Since getting into college of some kind is relatively easy, the more important question is how do they do when they get there? A significant portion of the college enrollees from this class needed to take a remedial math course (24%) or a remedial reading course (10%). This means the students, or taxpayers, had to pay for courses that did not result in actual college credits, i.e. credits that counted toward an actual degree.

How can this be when students passed, and probably made As or Bs in,  literature and math courses in high school that cover the same content and skills as these remedial courses? I think the answer is obvious: the grades they received in high school had little to do with the knowledge and skills they actually attained. Their high school teachers did not require students to demonstrate mastery in order to pass the course, or even get good grades, and thus get credit. Such an outcome is all too frequent in our high schools, even though the GA DoE’s position is that students who earn credit can a course should be proficient in the curriculum.

Why isn’t this problem recognized and named to be the fraud that it is? Perhaps if local school districts were forced to pay for these remedial college courses, they would do a much better job ensuring that students had to acquire real knowledge and skills to earn credits for graduation.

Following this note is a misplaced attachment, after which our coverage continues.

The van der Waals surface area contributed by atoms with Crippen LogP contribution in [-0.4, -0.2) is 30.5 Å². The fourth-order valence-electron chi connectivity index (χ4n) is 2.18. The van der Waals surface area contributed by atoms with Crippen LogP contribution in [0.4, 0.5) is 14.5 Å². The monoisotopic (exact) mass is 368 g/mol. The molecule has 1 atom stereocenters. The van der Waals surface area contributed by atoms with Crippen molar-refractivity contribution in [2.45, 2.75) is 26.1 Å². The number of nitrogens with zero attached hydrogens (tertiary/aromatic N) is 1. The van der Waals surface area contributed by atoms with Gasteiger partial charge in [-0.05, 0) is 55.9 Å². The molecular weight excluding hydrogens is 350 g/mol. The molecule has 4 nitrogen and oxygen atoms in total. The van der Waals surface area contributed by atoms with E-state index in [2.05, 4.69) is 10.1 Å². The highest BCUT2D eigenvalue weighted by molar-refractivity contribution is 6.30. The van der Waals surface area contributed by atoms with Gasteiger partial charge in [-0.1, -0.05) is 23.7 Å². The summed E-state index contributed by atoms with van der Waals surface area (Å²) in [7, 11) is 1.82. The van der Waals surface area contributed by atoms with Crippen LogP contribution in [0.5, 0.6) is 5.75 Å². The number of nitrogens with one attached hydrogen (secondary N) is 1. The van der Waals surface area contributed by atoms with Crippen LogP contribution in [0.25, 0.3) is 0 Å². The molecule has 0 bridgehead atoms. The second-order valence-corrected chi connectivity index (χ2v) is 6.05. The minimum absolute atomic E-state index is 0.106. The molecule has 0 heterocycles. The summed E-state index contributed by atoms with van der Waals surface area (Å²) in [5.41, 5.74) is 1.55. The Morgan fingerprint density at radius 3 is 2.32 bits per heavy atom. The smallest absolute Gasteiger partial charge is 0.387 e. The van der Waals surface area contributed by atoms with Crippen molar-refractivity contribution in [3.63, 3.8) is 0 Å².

This is part 5 of a running commentary on Chester Finn’s “The Fog of “College Readiness”” (National Affairs, Issue Number 30, Winter 2017). 

*Post graduation data from “High School Graduate Outcomes Report”,

Dishonesty in the School System: a Commentary on Chester Finn’s “The Fog of “College Readiness”” – part 2


The source of this gap between belief [that students are ready for college] and reality [that most are not] is the K-12 education system. Our schools create a fog when it comes to academic preparation for college success. Concerned more with inclusiveness, validation, and graduation than with college preparedness, administrators encourage teachers to, for instance, consider pupil effort in their grading, and push students to take advanced courses for which they have the ambition but not the readiness. Those in charge have their reasons, which mostly turn out to safeguard the interests of adults and their institutions, even as they wreak havoc with the next generation. None of this is acknowledged, however, save by a handful of would-be illuminators, for the education system has generally persuaded itself that this fog is better for kids than clarity would be. – Chester Finn